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Discussion Starter · #1 ·
Hey guys - Here in northern Arkansas we have been having a winter - now you guys in the Northeast have WINTERS - but to us we are use to a warm streak once in a while. We have had NO warm streak since the first of December. I put syrup on my bees (top feeders/2:1) early in November - in case they needed it or not. We have had a day or two that I can peek under the hood and see if it is gone - if so I replinish it, etc.

Yesterday was the first time I got to check in about 3 weeks and all still have syrup, but I noticed that my innercovers looks like they are damp/ sweating? Can this be a bad thing for the bees? Because they may have a decent day where they can fly out, clean house, etc., and they have syrup to eat, but it hasn't been more than a two days at a time this winter. We have had bitter cold, and I put loose & dry hay underneath my hive stands (I have screened bottom boards) to help keep the wind from blowing up their little hinnes, but air can still circulate. We had some left over bubble insulation and I have tied it around the bodies. We have just had nothing but damp, snowy, rainy, and cloudy weather for the past few months. The mud on our farm is the worst I have seen it since we have lived here - so really everything is damp.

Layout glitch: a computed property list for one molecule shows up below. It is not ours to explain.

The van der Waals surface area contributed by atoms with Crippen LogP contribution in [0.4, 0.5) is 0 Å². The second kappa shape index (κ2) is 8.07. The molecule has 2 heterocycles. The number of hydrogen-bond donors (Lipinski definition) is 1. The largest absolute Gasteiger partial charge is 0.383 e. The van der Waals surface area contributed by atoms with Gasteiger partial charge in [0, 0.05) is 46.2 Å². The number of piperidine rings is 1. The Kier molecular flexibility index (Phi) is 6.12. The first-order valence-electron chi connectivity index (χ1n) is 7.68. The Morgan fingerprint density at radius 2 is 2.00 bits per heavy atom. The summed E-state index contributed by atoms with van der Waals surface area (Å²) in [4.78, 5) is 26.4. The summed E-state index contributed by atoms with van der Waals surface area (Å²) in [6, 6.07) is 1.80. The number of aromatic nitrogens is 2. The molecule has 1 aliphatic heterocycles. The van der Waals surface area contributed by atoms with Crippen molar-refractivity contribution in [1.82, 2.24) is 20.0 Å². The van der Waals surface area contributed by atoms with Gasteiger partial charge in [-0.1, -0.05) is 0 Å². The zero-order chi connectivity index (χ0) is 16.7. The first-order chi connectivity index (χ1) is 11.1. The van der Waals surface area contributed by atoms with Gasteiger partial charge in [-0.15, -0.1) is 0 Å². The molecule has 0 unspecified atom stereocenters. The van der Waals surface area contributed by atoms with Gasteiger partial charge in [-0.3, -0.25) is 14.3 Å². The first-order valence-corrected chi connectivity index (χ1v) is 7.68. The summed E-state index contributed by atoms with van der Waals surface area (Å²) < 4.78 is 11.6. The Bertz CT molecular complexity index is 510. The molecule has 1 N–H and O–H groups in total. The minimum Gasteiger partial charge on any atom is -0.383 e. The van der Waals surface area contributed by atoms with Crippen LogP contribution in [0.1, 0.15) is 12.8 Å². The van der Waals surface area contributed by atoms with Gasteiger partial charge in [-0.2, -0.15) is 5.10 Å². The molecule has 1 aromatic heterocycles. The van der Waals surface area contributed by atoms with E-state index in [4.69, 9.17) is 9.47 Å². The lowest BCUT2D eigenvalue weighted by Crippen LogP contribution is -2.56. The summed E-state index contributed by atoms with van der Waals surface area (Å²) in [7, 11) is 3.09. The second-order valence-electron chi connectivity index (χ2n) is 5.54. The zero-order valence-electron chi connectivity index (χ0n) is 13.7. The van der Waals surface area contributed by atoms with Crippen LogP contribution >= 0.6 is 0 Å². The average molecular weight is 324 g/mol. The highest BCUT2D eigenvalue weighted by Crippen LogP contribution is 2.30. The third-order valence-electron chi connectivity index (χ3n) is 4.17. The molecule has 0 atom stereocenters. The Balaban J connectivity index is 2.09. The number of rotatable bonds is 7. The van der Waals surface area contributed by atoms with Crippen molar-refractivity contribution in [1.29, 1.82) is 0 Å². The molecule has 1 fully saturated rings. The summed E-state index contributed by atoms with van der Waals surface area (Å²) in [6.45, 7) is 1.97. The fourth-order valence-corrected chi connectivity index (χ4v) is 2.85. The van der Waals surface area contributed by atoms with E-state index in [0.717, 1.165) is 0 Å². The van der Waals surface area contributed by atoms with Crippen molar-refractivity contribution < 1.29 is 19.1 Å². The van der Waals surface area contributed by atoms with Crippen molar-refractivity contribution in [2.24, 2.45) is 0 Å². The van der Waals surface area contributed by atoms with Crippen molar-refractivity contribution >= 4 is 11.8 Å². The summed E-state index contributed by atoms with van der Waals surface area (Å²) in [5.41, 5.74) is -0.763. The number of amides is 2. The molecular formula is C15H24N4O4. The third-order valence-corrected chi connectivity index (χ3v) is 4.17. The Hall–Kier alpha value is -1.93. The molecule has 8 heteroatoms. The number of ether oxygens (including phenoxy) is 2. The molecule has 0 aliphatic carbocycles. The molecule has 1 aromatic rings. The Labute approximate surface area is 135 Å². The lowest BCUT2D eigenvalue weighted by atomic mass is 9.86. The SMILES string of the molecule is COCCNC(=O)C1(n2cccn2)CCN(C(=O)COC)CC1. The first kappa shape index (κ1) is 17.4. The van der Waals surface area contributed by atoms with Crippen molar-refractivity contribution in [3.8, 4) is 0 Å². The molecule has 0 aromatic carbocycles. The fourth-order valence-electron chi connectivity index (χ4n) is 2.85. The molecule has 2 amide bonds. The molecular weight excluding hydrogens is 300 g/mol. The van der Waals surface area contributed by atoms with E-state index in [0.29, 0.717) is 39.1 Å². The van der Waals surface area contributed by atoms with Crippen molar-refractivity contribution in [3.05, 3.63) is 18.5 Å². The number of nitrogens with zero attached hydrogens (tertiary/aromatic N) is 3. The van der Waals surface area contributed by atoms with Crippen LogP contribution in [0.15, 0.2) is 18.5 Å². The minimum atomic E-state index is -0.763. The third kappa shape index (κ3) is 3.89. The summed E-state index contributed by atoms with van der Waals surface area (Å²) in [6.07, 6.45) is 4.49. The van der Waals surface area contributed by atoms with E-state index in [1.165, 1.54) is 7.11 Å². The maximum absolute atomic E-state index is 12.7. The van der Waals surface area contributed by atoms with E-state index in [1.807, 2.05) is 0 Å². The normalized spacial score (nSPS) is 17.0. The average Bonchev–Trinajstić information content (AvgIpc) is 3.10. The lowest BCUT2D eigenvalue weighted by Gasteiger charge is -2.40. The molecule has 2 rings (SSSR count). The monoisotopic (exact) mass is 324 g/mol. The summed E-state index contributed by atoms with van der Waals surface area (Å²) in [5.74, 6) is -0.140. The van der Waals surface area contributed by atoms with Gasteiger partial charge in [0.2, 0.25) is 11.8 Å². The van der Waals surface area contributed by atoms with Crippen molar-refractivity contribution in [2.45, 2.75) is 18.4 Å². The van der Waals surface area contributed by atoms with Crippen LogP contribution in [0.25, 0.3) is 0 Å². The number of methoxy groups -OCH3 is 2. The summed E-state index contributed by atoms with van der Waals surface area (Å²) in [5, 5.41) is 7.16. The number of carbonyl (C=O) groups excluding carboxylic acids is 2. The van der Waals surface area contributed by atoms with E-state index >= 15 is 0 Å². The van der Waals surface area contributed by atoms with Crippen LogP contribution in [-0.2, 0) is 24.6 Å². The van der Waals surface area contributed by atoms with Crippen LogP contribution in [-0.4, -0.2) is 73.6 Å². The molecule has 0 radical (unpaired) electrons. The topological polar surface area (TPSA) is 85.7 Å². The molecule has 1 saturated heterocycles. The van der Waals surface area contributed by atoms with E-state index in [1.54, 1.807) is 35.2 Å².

My other question is - "when" we get a good warm streak, should I pour that syrup off and put fresh on? Does syrup ferment/ruin after it has been on a while?


All of my hives are still kicking - so I count myself lucky...so far
 

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a couple of arkie snips:
Yesterday was the first time I got to check in about 3 weeks and all still have syrup, but I noticed that my innercovers looks like they are damp/ sweating? Can this be a bad thing for the bees?

My other question is - "when" we get a good warm streak, should I pour that syrup off and put fresh on? Does syrup ferment/ruin after it has been on a while?

tecumseh:
if you are feeding one to one then you should expect a certain small level of dampness.... which is typically centered up just over the brood nest. so a small level of dampness means they are utilizing the feed source. you may notice the same effect later in the spring when the first wet nectar starts coming in. however, excessive wetness throughout the broodnest would be something you would want to correct pretty quickly... this may have more to do with ventilation than the bees themselves.

I suspect if you have days that get up to 50 or so and you leave the syrup there for another week when you return you will likely find the feeders empty.

at this time of year it takes quite a while for syrup to spoil. some folks add a bit of lecithin to the syrup to give it a bit more shelf life.
 

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Discussion Starter · #4 ·
I am feeding 2:1 still. We usually have a 50 degree day in there once in a while, but we haven't had a 50 degree day in a LONG time. I bet I have a ventilation problem. One beekeeper told me to prop a small rock under the outer cover if I can and to get the feeders off for now. My problem is that we haven't had any weather above 45 in order to take the feeders off. Our only hope "here" in Arkansas is maybe Wednesday. I know I can't take them off now because it is 20s and the north wind is howling on this Sunday afternoon.

I guess the first chance I get I will take them off. I just worry about them for now.
 
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